@keith – thanks for the detailed response mate.
3. Yes, me too. My pain tolerance is generally quiet high but when it comes to a gout flare I think even the slightest feeling of pain warrants immediate treatment to prevent it getting worse and stop it in its tracks.
2. I guess that ibuprofen being available without prescription even if one intends to take the maximum dose gives the impression that it isn’t as strong as naproxen, diclofenac, etc. So your approach in using a milder NSAID such as ibuprofen is definitely the wiser one. One could argue that you can take a lower dose of naproxen but then it being still prescription only leads me to believe it’s best to try and stick with ibuprofen first.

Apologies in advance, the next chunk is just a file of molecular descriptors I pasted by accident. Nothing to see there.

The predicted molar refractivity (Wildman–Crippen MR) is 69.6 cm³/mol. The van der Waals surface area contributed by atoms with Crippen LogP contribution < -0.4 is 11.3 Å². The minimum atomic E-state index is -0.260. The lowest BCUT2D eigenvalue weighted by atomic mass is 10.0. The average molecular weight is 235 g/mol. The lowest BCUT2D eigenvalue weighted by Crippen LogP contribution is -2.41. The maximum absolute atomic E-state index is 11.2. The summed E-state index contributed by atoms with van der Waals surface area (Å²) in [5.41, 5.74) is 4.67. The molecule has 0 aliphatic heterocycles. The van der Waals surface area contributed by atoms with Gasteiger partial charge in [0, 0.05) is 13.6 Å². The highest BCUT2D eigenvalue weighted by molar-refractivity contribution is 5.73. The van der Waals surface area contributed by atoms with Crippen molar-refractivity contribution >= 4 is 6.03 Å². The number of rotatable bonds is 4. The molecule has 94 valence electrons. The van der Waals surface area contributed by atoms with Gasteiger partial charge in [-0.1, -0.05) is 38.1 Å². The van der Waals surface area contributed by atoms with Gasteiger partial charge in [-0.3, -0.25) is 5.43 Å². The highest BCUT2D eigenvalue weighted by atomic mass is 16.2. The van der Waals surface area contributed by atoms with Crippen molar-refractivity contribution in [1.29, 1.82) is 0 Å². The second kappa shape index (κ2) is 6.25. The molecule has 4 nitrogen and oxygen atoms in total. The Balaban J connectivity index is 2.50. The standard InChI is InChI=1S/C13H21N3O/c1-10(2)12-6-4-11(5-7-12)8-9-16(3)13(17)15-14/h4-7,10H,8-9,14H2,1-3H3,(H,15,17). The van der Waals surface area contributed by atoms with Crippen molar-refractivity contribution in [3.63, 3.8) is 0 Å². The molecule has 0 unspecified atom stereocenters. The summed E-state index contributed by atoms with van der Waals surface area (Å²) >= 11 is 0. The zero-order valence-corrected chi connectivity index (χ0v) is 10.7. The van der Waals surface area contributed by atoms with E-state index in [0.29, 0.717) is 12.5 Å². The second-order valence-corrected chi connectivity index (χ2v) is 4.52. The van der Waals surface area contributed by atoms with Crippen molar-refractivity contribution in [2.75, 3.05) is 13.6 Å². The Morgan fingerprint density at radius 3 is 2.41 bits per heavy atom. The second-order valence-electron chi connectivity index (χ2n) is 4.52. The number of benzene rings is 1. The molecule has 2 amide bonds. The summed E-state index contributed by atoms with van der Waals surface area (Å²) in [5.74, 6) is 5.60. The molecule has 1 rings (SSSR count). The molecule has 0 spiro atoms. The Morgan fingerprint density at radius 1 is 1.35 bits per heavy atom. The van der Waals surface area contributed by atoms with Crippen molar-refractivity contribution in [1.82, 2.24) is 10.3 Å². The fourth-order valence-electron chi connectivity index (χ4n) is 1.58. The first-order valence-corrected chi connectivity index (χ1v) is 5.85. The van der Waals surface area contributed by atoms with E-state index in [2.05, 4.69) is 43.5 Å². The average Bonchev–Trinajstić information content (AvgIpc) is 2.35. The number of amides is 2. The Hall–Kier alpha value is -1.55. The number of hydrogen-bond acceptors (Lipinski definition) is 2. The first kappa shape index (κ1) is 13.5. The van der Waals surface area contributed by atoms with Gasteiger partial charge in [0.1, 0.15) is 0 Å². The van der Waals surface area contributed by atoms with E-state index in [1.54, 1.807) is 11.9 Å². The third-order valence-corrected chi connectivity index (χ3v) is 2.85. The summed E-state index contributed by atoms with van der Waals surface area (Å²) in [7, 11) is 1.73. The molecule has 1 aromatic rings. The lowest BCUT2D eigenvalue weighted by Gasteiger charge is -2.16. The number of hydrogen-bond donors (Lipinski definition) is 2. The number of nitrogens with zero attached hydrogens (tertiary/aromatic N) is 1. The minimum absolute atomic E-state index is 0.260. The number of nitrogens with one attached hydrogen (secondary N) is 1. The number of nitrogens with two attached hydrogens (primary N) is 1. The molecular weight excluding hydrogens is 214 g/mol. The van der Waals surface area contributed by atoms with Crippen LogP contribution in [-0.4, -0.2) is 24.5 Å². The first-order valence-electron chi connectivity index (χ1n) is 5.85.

It’s a little strange that no clear information is available on the matter of NSAID’s with Colchicine. I mean if it can provide effective relief with no major side effects then it should generally be prescribed to help patience get better quicker.
Just to confirm, was your three stage pain prevention plan devised with your rheumatologist or did you do your own research and try it yourself and find it to be safe?
Finally, those two colchicine tablets you take when you used to get an accute flares, would they be an hour apart (one then the second an hour later) or would they be around 12 hours apart (morning / evening)?